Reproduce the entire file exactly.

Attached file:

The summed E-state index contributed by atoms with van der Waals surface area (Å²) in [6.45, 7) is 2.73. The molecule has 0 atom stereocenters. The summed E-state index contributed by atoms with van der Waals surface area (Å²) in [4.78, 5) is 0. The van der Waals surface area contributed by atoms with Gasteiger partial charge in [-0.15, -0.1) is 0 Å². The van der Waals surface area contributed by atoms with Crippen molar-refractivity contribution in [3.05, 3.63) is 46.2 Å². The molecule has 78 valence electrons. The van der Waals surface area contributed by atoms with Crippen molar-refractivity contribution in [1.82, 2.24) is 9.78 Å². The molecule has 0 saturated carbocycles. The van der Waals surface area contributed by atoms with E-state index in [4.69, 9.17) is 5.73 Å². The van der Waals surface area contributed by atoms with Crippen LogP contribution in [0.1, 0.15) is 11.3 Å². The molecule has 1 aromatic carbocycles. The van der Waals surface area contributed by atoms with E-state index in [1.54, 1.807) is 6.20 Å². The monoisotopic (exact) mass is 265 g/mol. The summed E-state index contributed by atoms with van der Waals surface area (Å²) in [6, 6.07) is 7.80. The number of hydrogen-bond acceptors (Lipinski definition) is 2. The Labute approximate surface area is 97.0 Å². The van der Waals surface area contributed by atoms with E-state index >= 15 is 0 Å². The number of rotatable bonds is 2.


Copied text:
The summed E-state index contributed by atoms with van der Waals surface area (Å²) in [6.45, 7) is 2.73. The molecule has 0 atom stereocenters. The summed E-state index contributed by atoms with van der Waals surface area (Å²) in [4.78, 5) is 0. The van der Waals surface area contributed by atoms with Gasteiger partial charge in [-0.15, -0.1) is 0 Å². The van der Waals surface area contributed by atoms with Crippen molar-refractivity contribution in [3.05, 3.63) is 46.2 Å². The molecule has 78 valence electrons. The van der Waals surface area contributed by atoms with Crippen molar-refractivity contribution in [1.82, 2.24) is 9.78 Å². The molecule has 0 saturated carbocycles. The van der Waals surface area contributed by atoms with E-state index in [4.69, 9.17) is 5.73 Å². The van der Waals surface area contributed by atoms with Crippen LogP contribution in [0.1, 0.15) is 11.3 Å². The molecule has 1 aromatic carbocycles. The van der Waals surface area contributed by atoms with E-state index in [1.54, 1.807) is 6.20 Å². The monoisotopic (exact) mass is 265 g/mol. The summed E-state index contributed by atoms with van der Waals surface area (Å²) in [6, 6.07) is 7.80. The number of hydrogen-bond acceptors (Lipinski definition) is 2. The Labute approximate surface area is 97.0 Å². The van der Waals surface area contributed by atoms with E-state index >= 15 is 0 Å². The number of rotatable bonds is 2.